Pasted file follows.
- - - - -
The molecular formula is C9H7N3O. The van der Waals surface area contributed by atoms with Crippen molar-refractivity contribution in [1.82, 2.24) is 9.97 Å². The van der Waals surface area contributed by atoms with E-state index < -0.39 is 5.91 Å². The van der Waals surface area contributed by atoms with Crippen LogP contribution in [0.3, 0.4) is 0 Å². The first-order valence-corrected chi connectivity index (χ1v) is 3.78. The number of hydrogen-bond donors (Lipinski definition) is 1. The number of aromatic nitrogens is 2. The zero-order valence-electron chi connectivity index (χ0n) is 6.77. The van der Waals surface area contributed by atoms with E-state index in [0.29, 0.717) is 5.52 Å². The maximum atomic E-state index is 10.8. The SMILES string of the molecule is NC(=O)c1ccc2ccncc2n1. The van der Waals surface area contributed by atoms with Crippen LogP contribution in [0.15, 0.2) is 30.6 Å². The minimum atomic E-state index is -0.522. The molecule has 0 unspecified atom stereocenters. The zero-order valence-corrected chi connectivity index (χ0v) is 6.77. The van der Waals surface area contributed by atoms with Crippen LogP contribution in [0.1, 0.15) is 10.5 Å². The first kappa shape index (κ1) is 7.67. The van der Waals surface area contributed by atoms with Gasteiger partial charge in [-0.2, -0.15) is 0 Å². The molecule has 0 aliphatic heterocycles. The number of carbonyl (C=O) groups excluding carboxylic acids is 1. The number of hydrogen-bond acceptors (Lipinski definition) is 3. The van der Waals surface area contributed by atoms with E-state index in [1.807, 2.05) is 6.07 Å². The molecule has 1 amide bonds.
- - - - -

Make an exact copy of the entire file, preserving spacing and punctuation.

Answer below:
The molecular formula is C9H7N3O. The van der Waals surface area contributed by atoms with Crippen molar-refractivity contribution in [1.82, 2.24) is 9.97 Å². The van der Waals surface area contributed by atoms with E-state index < -0.39 is 5.91 Å². The van der Waals surface area contributed by atoms with Crippen LogP contribution in [0.3, 0.4) is 0 Å². The first-order valence-corrected chi connectivity index (χ1v) is 3.78. The number of hydrogen-bond donors (Lipinski definition) is 1. The number of aromatic nitrogens is 2. The zero-order valence-electron chi connectivity index (χ0n) is 6.77. The van der Waals surface area contributed by atoms with E-state index in [0.29, 0.717) is 5.52 Å². The maximum atomic E-state index is 10.8. The SMILES string of the molecule is NC(=O)c1ccc2ccncc2n1. The van der Waals surface area contributed by atoms with Crippen LogP contribution in [0.15, 0.2) is 30.6 Å². The minimum atomic E-state index is -0.522. The molecule has 0 unspecified atom stereocenters. The zero-order valence-corrected chi connectivity index (χ0v) is 6.77. The van der Waals surface area contributed by atoms with Crippen LogP contribution in [0.1, 0.15) is 10.5 Å². The first kappa shape index (κ1) is 7.67. The van der Waals surface area contributed by atoms with Gasteiger partial charge in [-0.2, -0.15) is 0 Å². The molecule has 0 aliphatic heterocycles. The number of carbonyl (C=O) groups excluding carboxylic acids is 1. The number of hydrogen-bond acceptors (Lipinski definition) is 3. The van der Waals surface area contributed by atoms with E-state index in [1.807, 2.05) is 6.07 Å². The molecule has 1 amide bonds.